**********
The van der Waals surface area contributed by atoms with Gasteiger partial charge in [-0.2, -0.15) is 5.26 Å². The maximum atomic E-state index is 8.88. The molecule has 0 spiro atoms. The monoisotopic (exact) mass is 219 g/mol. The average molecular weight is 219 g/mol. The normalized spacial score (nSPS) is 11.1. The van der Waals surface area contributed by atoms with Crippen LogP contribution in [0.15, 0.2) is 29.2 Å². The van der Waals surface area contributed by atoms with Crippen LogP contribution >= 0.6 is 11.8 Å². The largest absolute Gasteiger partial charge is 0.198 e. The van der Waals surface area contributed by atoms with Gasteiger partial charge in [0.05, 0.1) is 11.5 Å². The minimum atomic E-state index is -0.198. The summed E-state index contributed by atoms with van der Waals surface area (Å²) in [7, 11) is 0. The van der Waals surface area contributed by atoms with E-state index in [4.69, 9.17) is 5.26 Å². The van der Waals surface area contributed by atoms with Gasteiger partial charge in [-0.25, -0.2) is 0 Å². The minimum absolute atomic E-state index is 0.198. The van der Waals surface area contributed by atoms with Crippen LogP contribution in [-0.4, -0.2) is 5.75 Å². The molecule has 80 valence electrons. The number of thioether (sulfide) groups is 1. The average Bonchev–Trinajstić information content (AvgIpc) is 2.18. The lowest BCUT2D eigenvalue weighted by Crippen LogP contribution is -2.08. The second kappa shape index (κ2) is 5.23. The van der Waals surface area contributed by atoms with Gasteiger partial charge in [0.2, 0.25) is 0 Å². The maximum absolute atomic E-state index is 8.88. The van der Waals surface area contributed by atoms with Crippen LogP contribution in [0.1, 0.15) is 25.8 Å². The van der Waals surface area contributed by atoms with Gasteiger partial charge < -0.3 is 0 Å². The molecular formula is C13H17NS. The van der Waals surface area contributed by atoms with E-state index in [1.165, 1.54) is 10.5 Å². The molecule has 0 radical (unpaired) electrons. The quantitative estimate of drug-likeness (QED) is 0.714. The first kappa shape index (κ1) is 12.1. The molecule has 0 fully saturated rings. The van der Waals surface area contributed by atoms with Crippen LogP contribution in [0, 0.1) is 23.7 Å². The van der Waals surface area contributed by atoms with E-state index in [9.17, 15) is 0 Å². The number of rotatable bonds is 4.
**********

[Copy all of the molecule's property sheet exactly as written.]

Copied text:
The van der Waals surface area contributed by atoms with Gasteiger partial charge in [-0.2, -0.15) is 5.26 Å². The maximum atomic E-state index is 8.88. The molecule has 0 spiro atoms. The monoisotopic (exact) mass is 219 g/mol. The average molecular weight is 219 g/mol. The normalized spacial score (nSPS) is 11.1. The van der Waals surface area contributed by atoms with Crippen LogP contribution in [0.15, 0.2) is 29.2 Å². The van der Waals surface area contributed by atoms with Crippen LogP contribution >= 0.6 is 11.8 Å². The largest absolute Gasteiger partial charge is 0.198 e. The van der Waals surface area contributed by atoms with Gasteiger partial charge in [0.05, 0.1) is 11.5 Å². The minimum atomic E-state index is -0.198. The summed E-state index contributed by atoms with van der Waals surface area (Å²) in [7, 11) is 0. The van der Waals surface area contributed by atoms with E-state index in [4.69, 9.17) is 5.26 Å². The van der Waals surface area contributed by atoms with Gasteiger partial charge in [-0.25, -0.2) is 0 Å². The minimum absolute atomic E-state index is 0.198. The van der Waals surface area contributed by atoms with Crippen LogP contribution in [-0.4, -0.2) is 5.75 Å². The molecule has 80 valence electrons. The number of thioether (sulfide) groups is 1. The average Bonchev–Trinajstić information content (AvgIpc) is 2.18. The lowest BCUT2D eigenvalue weighted by Crippen LogP contribution is -2.08. The second kappa shape index (κ2) is 5.23. The van der Waals surface area contributed by atoms with Gasteiger partial charge in [0.2, 0.25) is 0 Å². The maximum absolute atomic E-state index is 8.88. The van der Waals surface area contributed by atoms with Crippen LogP contribution in [0.1, 0.15) is 25.8 Å². The van der Waals surface area contributed by atoms with Gasteiger partial charge < -0.3 is 0 Å². The molecular formula is C13H17NS. The van der Waals surface area contributed by atoms with E-state index in [1.165, 1.54) is 10.5 Å². The molecule has 0 radical (unpaired) electrons. The quantitative estimate of drug-likeness (QED) is 0.714. The first kappa shape index (κ1) is 12.1. The molecule has 0 fully saturated rings. The van der Waals surface area contributed by atoms with Crippen LogP contribution in [0, 0.1) is 23.7 Å². The van der Waals surface area contributed by atoms with E-state index in [9.17, 15) is 0 Å². The number of rotatable bonds is 4.